Tag Archives: Mons Graupius

Calgacus: Caledonians Against the Romans

Calgacus Addressing the Caledonians at Mons Graupius

     The Roman writers are often the only source of information about “barbarians.”  While the Celts and  Picts did not put their history or beliefs  into  writing, the Romans recorded their own observations, what they’d heard from others and personal views about their enemies.  Since the readership of the Roman writers was other Romans, they expected to read about the superiority of the Roman culture and the evil deeds and/or intentions of the enemies who needed to be conquered to insure the safety of Rome and its possessions.

     Tacitus was a first century AD historian who wrote extensively about the Romans in Britain who happened to be under the leadership of his father-in-law, Gnaeus Julius Agricola.  Agricola was appointed governor of Britannia about 78 AD.  He immediately focused his attention on subduing the tribes in Wales and northern Britain.  Titus, Vespasian’s successor, ordered Agricola to conquer the rest of Britain.  His two legions attacked the tribes of what is now southern Scotland and prepared to advance north.  A revolt to the south forced him to quell that rebellion before proceeding north.  When Domitian succeeded his brother Titus, Agricola was ordered to push the attack.

     In 83 AD after Agricola’s ships invaded Scotland, Calgacus and his army gathered at Mons Graupius (location unknown) Tacitus recorded both generals’ speeches but the following words of Calgacus’ are the most famous:  “They create desolation and call it peace. Let us then, unconquered as we are, ready to fight for freedom, prove what heroes Caledonian as been holding in reserve!”  Tacitus reports that Calgacus’ army was decimated by the superior strategy and training of Agricola’s army—10,000 dead Picts compared to 360 Roman soldiers.  Agricola withdrew south, leaving the northern tribes to conduct guerilla warfare against the Romans.  The mighty Roman army never advanced so far into Scotland again.  An excerpt of Calgacus’ speech follows:

     “To us who dwell on the uttermost confines of the earth and of freedom, this remote sanctuary of Britain’s glory has up to this time been a defence. Now, however, the furthest limits of Britain are thrown open, and the unknown always passes for the marvellous. But there are no tribes beyond us, nothing indeed but waves and rocks, and the yet more terrible Romans, from whose oppression escape is vainly sought by obedience and submission. Robbers of the world, having by their universal plunder exhausted the land, they rifle the deep. If the enemy be rich, they are rapacious; if he be poor, they lust for dominion; neither the east nor the west has been able to satisfy them. Alone among men they covet with equal eagerness poverty and riches. To robbery, slaughter, plunder, they give the lying name of empire; they make a solitude (also translated as “create desolation” RB) and call it peace.”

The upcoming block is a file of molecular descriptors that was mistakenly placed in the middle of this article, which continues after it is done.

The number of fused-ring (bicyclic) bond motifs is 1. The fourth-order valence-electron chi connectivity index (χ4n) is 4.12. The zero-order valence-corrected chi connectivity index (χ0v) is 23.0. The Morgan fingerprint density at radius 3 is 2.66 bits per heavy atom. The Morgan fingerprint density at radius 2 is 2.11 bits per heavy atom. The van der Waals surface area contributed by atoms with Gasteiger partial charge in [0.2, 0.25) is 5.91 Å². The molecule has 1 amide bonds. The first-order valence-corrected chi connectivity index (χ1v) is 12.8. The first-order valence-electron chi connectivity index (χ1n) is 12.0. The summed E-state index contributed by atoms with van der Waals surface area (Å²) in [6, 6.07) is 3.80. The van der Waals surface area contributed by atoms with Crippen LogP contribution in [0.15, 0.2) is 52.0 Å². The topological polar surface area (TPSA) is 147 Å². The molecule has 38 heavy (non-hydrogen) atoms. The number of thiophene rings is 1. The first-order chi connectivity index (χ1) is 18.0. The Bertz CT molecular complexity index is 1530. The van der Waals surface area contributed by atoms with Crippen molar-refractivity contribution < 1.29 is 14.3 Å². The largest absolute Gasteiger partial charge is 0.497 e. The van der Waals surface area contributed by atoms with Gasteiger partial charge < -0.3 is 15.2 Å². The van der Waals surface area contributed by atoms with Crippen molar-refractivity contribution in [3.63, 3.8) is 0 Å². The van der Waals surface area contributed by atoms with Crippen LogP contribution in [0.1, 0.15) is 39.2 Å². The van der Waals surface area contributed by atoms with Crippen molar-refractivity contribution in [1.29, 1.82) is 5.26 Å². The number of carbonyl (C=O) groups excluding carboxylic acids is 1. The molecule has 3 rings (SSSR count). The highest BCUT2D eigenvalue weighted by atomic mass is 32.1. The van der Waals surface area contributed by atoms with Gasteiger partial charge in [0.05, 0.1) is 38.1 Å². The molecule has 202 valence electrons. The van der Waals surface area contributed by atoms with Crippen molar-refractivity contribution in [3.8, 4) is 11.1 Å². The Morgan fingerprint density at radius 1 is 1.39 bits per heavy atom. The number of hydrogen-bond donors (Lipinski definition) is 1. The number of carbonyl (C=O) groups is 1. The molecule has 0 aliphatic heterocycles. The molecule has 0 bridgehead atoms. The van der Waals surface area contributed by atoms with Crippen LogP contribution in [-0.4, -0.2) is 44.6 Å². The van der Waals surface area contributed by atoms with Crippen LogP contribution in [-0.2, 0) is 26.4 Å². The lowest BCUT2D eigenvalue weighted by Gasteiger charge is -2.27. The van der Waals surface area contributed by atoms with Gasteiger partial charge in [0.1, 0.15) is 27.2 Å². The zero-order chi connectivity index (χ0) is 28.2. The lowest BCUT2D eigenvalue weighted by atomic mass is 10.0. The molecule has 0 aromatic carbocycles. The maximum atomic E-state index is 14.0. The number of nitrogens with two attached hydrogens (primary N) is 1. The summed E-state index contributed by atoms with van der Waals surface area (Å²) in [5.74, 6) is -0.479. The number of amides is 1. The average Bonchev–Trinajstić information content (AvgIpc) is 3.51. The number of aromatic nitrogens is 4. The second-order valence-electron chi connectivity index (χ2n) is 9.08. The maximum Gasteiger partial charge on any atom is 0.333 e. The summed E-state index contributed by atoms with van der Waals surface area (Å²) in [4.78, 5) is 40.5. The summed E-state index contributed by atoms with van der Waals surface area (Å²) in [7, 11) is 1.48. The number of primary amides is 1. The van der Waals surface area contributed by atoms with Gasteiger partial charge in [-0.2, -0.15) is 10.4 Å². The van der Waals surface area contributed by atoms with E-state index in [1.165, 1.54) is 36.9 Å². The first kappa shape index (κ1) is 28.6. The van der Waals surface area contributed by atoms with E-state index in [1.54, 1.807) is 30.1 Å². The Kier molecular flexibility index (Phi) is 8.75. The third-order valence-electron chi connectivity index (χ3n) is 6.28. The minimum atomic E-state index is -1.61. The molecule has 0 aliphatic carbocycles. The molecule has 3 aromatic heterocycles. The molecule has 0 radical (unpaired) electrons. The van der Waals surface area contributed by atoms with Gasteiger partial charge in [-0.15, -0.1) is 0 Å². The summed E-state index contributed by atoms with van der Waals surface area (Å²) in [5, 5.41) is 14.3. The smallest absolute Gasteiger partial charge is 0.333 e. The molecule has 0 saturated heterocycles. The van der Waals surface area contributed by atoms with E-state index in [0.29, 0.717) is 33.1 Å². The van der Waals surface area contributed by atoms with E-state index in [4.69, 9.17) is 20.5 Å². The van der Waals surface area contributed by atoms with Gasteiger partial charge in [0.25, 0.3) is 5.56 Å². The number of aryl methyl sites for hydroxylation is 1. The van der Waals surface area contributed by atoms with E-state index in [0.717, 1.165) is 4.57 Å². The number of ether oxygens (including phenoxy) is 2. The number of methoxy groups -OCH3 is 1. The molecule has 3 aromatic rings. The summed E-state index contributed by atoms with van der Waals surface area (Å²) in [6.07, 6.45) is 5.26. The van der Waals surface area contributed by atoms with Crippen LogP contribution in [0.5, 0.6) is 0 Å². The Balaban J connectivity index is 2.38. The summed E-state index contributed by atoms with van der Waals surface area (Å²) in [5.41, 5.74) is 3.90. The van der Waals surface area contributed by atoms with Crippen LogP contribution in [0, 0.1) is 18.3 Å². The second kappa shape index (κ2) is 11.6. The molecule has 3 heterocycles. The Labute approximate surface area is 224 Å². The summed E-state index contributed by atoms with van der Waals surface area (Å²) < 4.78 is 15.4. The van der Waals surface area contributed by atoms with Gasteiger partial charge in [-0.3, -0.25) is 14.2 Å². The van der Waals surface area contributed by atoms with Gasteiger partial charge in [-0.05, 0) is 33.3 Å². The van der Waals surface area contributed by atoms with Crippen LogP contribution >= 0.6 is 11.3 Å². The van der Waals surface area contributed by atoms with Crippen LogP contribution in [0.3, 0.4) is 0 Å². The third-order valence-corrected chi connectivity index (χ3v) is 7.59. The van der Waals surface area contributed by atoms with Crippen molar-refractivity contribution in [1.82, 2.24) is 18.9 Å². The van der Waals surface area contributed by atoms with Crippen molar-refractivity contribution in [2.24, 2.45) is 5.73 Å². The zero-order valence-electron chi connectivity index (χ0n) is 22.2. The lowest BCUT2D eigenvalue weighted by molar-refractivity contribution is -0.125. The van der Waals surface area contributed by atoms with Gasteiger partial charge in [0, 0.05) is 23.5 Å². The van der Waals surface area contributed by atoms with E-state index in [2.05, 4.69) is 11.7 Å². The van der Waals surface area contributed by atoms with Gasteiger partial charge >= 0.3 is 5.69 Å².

To read the entire speech: http://www.thelatinlibrary.com/imperialism/readings/agricola.html

Tomorrow, The Tower Houses of Scotland  Rita Bay

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Vindolanda: Roman Frontier Fort


It is my GREAT pleasure to announce the publication of  
Into the Lyon’s Den, a shapeshifter paranormal novella
by Champagne Books in August, 2012  Read an excerpt

Note:  Into the Lyon’s Den is NOT a book for children. Rita Bay 

Fort Vindolanda Site

     Vindolanda was a Roman fort on the northern edge of the Roman empire in Great Britain, located in what is now Northumbria.  It was first built around 85 AD after the Romans under the Governor Agricola defeated the northern tribes of what is now Scotland at Mons Graupius (more on that next week). The early forts were built of timber and rebuilt every decade or so.  When Hadrian’s Wall was built about forty years later, Vindolanda was rebuilt of stone and incorporated into Hadrian’s Wall as a wall fort. 

Reconstructed Wall

    When the Romans rebuilt the fort in stone, they first laid down a base of clay and turf over the remains of the wooden forts.  The base created anaerobic conditions (an oxygen free environment) that sealed the 2,000-year-old trash and treasures that laid below.  The remains of the wooden forts now lie 6’ -36’ below the surface.  Since excavations began, archaeologists discovered leather goods, textiles, and wooden and metal objects.  Most significant of all, were the wood slivers that served as paper for the ancient inhabitants.  Military documents, invitations between the ladies who lived in the fort, and personal communications were uncovered, all in excellent condition.     

Vindolanda Model Reconstruction

     Vindolanda was occupied by the Romans until they left Britain in the early 5th century AD.  The forts, manned by the locals, served as barriers to the wholesale invasion by the Picts and Scots from the north of Hadrian’s Wall for another two centuries. 

      The excavations could take over a century to complete.  Every year new discoveries further the knowledge of how Romans stationed on the frontier of Britain lived.  Last year, the skeleton of an 8-10 year old child was discovered under the boards of one of the Roman barracks.  The burial inside the city would have been absolutely forbidden, so foul play is suspected.  To follow the progress of the excavations and learn more about Vindolanda, check out this GREAT site:  http://www.vindolanda.com/index.html.

Tomorrow, a Mother’s Day surprise.    Rita Bay

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